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Barn Tax Incentive Use Continues to Grow With 603 Structures Enrolled in 100 Communities

Effingham, Holderness, Lebanon and Nottingham have joined a growing number of towns and cities using the state's tax incentive program to encourage historic barn preservation. RSA 79-D authorizes towns and cities to grant property tax relief to barn owners who can demonstrate the public benefit of preserving their barn or other older farm buildings, and agree to maintain them throughout a minimum 10-year preservation easement.

According to preliminary data collected by the N.H. Department of Revenue Administration, by the close of 2019, 100 communities have enrolled 603 historic structures in the program -- a 6% increase over last year.

Freedom, Sandwich, Deerfield, Hopkinton, Plainfield, Stratham and Kingston, Kensington lead the state with 16 or more structures protected; Alton, Candia, Concord, Cornish, Fitzwilliam, Henniker, Hopkinton, Kingston, Lancaster, Lee, Lyme, Marlborough, Moultonborough, New Boston, North Hampton, Orford and Weare all have between 10 and 15 structures protected under the program.

“We are encouraged that 603 structures are now participating in this program, up 4% from last year, and 100 municipalities involved in the program,” said Beverly Thomas, Program Director, New Hampshire Preservation Alliance. “People across the state and their municipal leaders understand the significance of these historic structures, the opportunities to continue to use them in creative ways, and the value these barns bring to the scenic landscape of their communities,” she said.

More about RSA 79-D: Modeled after the state's open space discretionary easement program, the barn tax incentive allows municipalities to grant property tax relief to barn owners who can demonstrate the public benefit of preserving their barns or other old farm buildings while agreeing to maintain their structures through a minimum of a 10-year renewable easement. In return, the municipality provides tax relief of 25% to 75% of the full assessed value of the building and the land underneath it. And, importantly, the assessment will not increase as a result of maintenance or repair work that is performed while the easement is in effect.                       

Carl Schmidt, chair of the N.H. Historic Agricultural Structures Advisory Committee, is encouraged by the continued growth of the program but also noted that "this important tool is still under-utilized and I hope that more barn owners and municipalities embrace this opportunity to help save an essential part of our state’s character."  He commented that municipalities with strong barn preservation advocates or an active Heritage Commission or other group that helps guide Selectboards or City Councils can make a big difference in the use of this valuable tool.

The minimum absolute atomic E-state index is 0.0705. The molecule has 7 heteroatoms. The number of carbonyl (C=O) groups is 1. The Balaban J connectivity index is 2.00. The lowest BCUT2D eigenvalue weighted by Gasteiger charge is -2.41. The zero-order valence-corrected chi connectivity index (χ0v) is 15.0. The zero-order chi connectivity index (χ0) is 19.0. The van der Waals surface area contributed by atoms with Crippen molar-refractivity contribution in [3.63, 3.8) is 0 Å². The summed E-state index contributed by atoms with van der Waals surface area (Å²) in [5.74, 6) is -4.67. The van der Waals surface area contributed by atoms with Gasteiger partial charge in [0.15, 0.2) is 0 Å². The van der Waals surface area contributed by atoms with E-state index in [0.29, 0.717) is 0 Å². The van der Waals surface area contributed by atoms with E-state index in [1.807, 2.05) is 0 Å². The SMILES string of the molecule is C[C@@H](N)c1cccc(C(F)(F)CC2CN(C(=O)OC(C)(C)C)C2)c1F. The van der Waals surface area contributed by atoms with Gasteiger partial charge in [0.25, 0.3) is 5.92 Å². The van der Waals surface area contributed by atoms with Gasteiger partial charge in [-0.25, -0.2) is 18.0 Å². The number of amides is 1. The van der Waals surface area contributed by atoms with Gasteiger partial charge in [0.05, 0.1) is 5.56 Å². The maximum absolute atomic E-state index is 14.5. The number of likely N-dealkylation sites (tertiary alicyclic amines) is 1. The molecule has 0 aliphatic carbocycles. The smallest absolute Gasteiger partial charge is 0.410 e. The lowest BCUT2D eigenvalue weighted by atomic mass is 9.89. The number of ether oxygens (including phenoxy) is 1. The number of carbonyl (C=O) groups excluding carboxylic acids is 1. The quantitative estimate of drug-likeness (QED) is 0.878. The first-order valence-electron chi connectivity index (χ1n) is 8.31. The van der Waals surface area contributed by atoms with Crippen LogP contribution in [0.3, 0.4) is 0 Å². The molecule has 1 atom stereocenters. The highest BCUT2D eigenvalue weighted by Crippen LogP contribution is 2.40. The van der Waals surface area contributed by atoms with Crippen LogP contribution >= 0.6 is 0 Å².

Barn owners interested in applying for the incentive to become effective in the coming tax year need to apply by April 15, 2020. Also of note is that easements that went into effect in the seventh year of the program (2010) for a ten-year term expire on March 31, 2020 unless a renewal application is received by the April 15 deadline. Property taxes on the relevant structures may then increase unless the easements are renewed.  Applications for renewal, like new applications, must be submitted to your municipality on N.H. DRA form PA-36-A no later than April 15, 2020. 

Applications can be obtained from your town office or download an information packet with application from the Alliance’s web-site www.nhpreservation.org or call 603-224-2281. Applications are also available at www.revenue.nh.gov/forms/2010/documents/pa-36a.pdf.

The New Hampshire Division of Historical Resources and the N.H. Historic Agricultural Structures Advisory Committee work with the Preservation Alliance to provide barn assessment grants, publications, tours and workshops, an information network, and a voluntary survey program. The N.H. Historic Agricultural Structures Advisory Committee was established by state legislation in 1999 to support the preservation of N.H.’s historic barns and agricultural structures. The committee is comprised of representatives from state agencies, non-profit organizations and agricultural leaders.

Addition contact suggestion: Carl Schmidt, chair of the N.H. Historic Agricultural Structures Advisory Committee and active with barn preservation and RSA 79-D in Orford. 353-9307

Contact information for others active in the program available upon request.


Barn preservation and the use of RSA 79-D will be a featured topic at the Farm, Forest & Garden Expo, February 14-15, 2020 in Manchester, NH.  Stop by the booth sponsored by the N.H. Historic Agricultural Structures Advisory Committee, New Hampshire Preservation Alliance and New Hampshire Division of Historical Resources.  At an educational session, “Understanding and Caring for Your Old Barn,” free to Expo attendees on February 15 at 1 p.m. John Porter, UNH Cooperative Extension will share new features of his book, “Preserving Old Barns” and Arron Sturgis, of Preservation Timber Framing, Inc., of Berwick Maine, will discuss New England barn joinery.  Barn topics will also be featured at the March 21-22, 2020 Old House and Barn Expo.



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